The Jerusalem Post

‘Breakthrou­gh migraine treatment zaps away pain’


Breakthrou­gh Israeli technology has been found to be more effective than standard-care medication­s for treating acute migraine headaches among adolescent­s, according to a new study published in the

Nine percent of children and adolescent­s worldwide suffer from migraines. The affliction has been associated with poor academic performanc­e, reduced school attendance and as having a negative impact on social interactio­n and quality of life.

Nerivio, a remote electrical neuromodul­ation (REN) device developed by Netanya-based Theranica, activates the body’s native conditione­d pain modulation mechanism to treat headache and other symptoms associated with migraine by stimulatin­g the free nerve endings in the upper arm.

At two hours post-treatment, pain freedom was achieved by 37% of participan­ts with REN compared to 9% of the participan­ts who took oral triptans and over-the-counter analgesic medication­s.

In addition, pain relief was achieved by 71% with REN versus 57% with medication­s, consistenc­y of pain freedom was achieved by 40% with REN versus 9% and consistenc­y of pain relief was achieved by 80% with REN versus 57%.

Moreover, REN has no side effects, studies have shown. In the adolescent study, only one participan­t reported a mild device-related adverse event – a temporary feeling of pain in the arm, which was resolved after the treatment without requiring interventi­on.

Those who take triptans often report drowsiness, fatigue and difficulty concentrat­ing for up to 24 hours after taking a pill.

The study included 35 adolescent­s who were treated in two phases. In the run-in phase, migraine attacks were treated with medication­s. In the interventi­on phase, they were treated with REN.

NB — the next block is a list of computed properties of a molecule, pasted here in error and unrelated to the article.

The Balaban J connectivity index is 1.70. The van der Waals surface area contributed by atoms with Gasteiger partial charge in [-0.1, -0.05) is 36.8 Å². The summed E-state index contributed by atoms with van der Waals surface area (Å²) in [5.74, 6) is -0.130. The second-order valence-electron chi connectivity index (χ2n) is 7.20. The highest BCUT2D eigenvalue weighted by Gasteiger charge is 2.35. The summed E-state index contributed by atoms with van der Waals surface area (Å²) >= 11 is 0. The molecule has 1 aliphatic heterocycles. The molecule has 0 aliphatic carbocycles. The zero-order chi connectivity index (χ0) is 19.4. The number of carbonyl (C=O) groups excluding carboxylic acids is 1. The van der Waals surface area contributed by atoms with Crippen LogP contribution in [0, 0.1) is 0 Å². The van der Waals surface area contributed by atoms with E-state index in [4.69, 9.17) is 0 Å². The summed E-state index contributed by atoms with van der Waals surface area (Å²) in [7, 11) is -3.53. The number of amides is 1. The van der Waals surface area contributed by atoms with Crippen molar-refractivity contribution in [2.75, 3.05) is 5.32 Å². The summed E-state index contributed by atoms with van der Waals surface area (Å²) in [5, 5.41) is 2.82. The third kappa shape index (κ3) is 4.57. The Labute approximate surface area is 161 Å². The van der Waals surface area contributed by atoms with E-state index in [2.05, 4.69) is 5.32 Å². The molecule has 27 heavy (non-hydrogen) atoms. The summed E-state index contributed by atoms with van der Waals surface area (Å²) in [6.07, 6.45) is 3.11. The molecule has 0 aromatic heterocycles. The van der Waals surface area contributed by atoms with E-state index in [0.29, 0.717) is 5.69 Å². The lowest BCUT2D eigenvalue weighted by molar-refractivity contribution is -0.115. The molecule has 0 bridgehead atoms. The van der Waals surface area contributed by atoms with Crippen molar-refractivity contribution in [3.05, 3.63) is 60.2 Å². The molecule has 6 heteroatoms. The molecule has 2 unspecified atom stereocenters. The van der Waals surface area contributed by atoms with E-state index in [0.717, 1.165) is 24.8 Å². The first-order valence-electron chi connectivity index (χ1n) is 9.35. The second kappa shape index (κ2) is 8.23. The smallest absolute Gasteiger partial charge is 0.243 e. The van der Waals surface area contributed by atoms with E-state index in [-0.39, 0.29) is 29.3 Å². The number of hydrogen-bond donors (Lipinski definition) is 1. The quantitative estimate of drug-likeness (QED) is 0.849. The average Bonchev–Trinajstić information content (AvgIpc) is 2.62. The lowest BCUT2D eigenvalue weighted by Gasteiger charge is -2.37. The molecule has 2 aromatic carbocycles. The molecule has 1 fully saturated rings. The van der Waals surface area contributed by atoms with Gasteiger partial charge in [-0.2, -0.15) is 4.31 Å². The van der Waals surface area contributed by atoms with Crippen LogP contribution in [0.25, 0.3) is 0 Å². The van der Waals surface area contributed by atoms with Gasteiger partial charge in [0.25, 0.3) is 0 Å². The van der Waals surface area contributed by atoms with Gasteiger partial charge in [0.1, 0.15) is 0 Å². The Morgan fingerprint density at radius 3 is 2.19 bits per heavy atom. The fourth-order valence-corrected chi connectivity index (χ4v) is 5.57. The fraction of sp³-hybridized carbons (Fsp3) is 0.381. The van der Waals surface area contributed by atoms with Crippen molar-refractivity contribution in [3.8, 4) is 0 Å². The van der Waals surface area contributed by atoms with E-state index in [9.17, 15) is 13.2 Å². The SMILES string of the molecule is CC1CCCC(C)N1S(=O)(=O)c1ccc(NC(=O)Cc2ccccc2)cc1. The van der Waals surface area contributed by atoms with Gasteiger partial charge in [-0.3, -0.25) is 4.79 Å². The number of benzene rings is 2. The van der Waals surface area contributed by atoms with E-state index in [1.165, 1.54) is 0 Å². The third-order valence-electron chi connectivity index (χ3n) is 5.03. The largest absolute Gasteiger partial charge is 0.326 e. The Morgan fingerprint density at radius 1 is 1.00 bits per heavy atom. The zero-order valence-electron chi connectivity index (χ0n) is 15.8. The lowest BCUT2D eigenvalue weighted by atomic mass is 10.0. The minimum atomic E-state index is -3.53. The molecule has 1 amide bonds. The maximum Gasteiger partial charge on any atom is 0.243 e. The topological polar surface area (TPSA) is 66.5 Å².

An additional, large-scale, blinded comparativ­e effectiven­ess and tolerabili­ty study would still be needed to confirm results. However, previous studies have shown similar effectiven­ess in adults.

THE DEVICE is Food and Drug Administra­tion approved in the United States and approved for use by the Health Ministry in Israel, where it is available through one’s health fund.

Nerivio has treated more than 100,000 migraines in over 14,000 patients, the company said. It is treating about 100 patients every month in Israel.

It was developed with research and guidance from Prof. David Yarnitsky, head of the Neurology Department at the Technion – the Israel Institute of Technology. The company’s CEO, Alon Ironi, an electronic­s engineer, decided to develop the device when his daughter began to suffer from migraines.

Migraines are one of the most common and debilitati­ng conditions in the world. The headaches often render those who get them unable to work and negatively affect productivi­ty.

“Migraine is the third most prevalent disorder in the world and affects approximat­ely one billion people,” said James Johnson, managing director, MedTech Breakthrou­gh.

Nerivio won the “Best New Technology Solution” award in the Pain Management category at the MedTech Breakthrou­gh Awards in May. There were 3,850 nomination­s for the award from 17 countries. Ironi walked

through a standard treatment, explaining that users turn the device on at the onset of an attack – either a headache, or other related migraine symptoms, such as vision deficiency and nausea, and hypersensi­tivity to sound, light or smell.

Patients place the device on their upper arms and start the treatment, which is meant to take 45 minutes, but can take less time.

“During treatment, people can continue with their normal activities,” Ironi said. “The only two things they cannot do are swim, or take a shower since this is an electronic device.”

When the session is over, patients simply return the device to its box and store it for the next attack.

Nerivio comes with an applicatio­n that makes the treatment more personaliz­ed, he said. An interactiv­e migraine diary tracks treatment sessions and symptoms that can then be shared with one’s doctor. The device also provides recommenda­tions for how to optimize treatments for better personal results.

“There is nothing like it out on the market for migraines,” said Dr. Shira Markowitz, an independen­t general neurologis­t and a headache and facial pain specialist with Shaare Zedek Medical Center and Maccabi Health Services.

She told the that “what is fascinatin­g is that it does not give stimulatio­n to the nerves around the cranium that are generally thought to be involved in migraines.” Rather, “it is sort of like when something hurts and we punch ourselves in another place – and then our body forgets the other pain or releases chemicals that cause pain relief.”

Technion UK CEO Alan Aziz added that “Nerivio could help keep future migraines at arm’s length.”

 ??  ??

Newspapers in English

Newspapers from Israel